In many ways, it doesn't matter where you are in America anymore. The Big Mac you eat in New Hampshire tastes just the same as the one in Arizona. The Wal-Mart in Buffalo sells the identical items as the Wal-Mart in Fort Worth. Not just every city, but almost every single town has the same strip mall where you'll find a convenience store, a dry cleaner and possibly a real estate office. Sure, there are things that set all of us apart from one another: local cuisine, historical landmarks, the weather. But the mall culture that pervades our society tends to affect even those places we imagine to be unique in the world, like the Chili's in Times Square, or the Taco Bell near Fisherman's Wharf. We can have the same sensory experience most anywhere we go.
That's certainly true in the world of sporting venues. They're developed by large corporations, and planned down to the most minute detail: how to get you in and out efficiently, how to get the maximum number of seats to sell, how many bathrooms containing how many toilets. Sightlines, concessions, souvenirs -- whether you're conscious of it or not, when you go to see a professional sports team, your experience has been planned for you as much as it possibly can be.
And if you're watching indoors, the experience is even more generic. Minneapolis looks just like Toronto, which looks just like Detroit, which looks exactly the same as New Orleans.
But not in our town, baby. Not in Chicago.
Soldier Field is one of a kind, a weird hybrid of old concrete pillars and modern steel and glass. It's got a feel to it that few other stadiums in this country can match. At once you're downtown, in the park, and by the lake. Even if you close your eyes, when that wind blows in off Lake Michigan, you know where you are.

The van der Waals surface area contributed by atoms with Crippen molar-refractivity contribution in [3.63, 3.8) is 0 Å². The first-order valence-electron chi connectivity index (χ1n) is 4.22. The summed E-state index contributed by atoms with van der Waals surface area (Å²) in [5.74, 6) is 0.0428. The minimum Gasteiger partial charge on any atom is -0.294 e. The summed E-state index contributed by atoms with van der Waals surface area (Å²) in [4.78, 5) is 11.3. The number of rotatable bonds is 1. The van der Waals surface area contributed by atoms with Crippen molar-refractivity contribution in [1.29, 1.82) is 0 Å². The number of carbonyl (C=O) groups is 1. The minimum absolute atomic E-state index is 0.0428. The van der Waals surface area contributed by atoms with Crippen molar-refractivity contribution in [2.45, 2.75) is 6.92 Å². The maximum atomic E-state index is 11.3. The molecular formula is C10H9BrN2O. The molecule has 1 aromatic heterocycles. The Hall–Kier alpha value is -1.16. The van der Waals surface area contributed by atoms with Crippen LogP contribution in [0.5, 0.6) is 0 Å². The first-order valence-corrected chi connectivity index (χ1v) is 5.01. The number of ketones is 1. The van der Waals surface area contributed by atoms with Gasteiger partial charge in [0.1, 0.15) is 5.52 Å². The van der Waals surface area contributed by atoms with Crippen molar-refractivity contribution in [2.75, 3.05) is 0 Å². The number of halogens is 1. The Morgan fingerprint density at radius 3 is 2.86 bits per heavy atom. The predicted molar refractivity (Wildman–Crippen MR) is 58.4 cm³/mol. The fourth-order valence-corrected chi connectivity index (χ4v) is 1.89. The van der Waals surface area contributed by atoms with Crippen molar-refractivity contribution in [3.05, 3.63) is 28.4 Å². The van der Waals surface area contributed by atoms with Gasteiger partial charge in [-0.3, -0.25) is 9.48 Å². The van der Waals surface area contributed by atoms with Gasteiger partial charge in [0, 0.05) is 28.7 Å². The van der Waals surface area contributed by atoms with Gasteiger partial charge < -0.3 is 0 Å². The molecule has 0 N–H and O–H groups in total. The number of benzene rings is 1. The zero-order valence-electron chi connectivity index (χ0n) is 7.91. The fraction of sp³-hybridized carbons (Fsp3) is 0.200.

Is the turf in Soldier Field the absolute ideal playing surface for professional football?
Probably not. Science, when it's not busy perfecting the just-under-four-hour-male enhancement drug, has conjured up several "improvements" over nature's inferior product.
Grass is passé. Playing surfaces are engineered, not grown.
Jay Cutler recently renewed the annual grass vs. artificial turf debate, when he called it "one of the worst in the NFL." That gave the usual suspects in the traditional media all the justification they needed to whip out various quotes and unscientific surveys that supposedly demonstrate what a terrible thing it is to play football on grass.
Hilariously, the Chicago Park District even got involved in the controversy, sounding rather hurt about the whole thing. The Park District is in charge of maintaining Soldier Field, as it's on Park District property.
There are people who will tell you that the Bears are now a 'speed team', and therefore should take advantage by giving Soldier Field a faster track. Of course, that's a fallacy. No matter how fast or slow Chicago's receivers run on artificial turf, they and the opponents defense will match up exactly the same on grass. If Johnny Knox is one step faster than a cornerback on turf, he's that same one step faster on grass.
Maybe I'm old school, maybe I'm old, or maybe I just like something that's not just like everything else, but I love the fact that Soldier Field is occasionally a horrible playing surface. I like that you have to learn to adjust to it. In a sport that so often relies on copying the latest latest successful trend, it's fun to have something that belongs exclusively to your team.
Seattle makes a lot of noise about how much noise they make; they call the crowd volume the Seahawks '12th Man'. Well, the vagaries of the sod planted by the Chicago Park District is the Bears' 12th Man. something that every other team has to contend with when they come to our town to play.
As for Jay Cutler, he'll get used to it. When he's looking through the uprights at Soldier Field, he sees Downtown Chicago. When Tom Brady looks through the uprights at Gilette Stadium, he sees McDonald's Golden Arches, lit up so Pats fans can get Big Macs at the big game.
Jay doesn't know how good he's got it.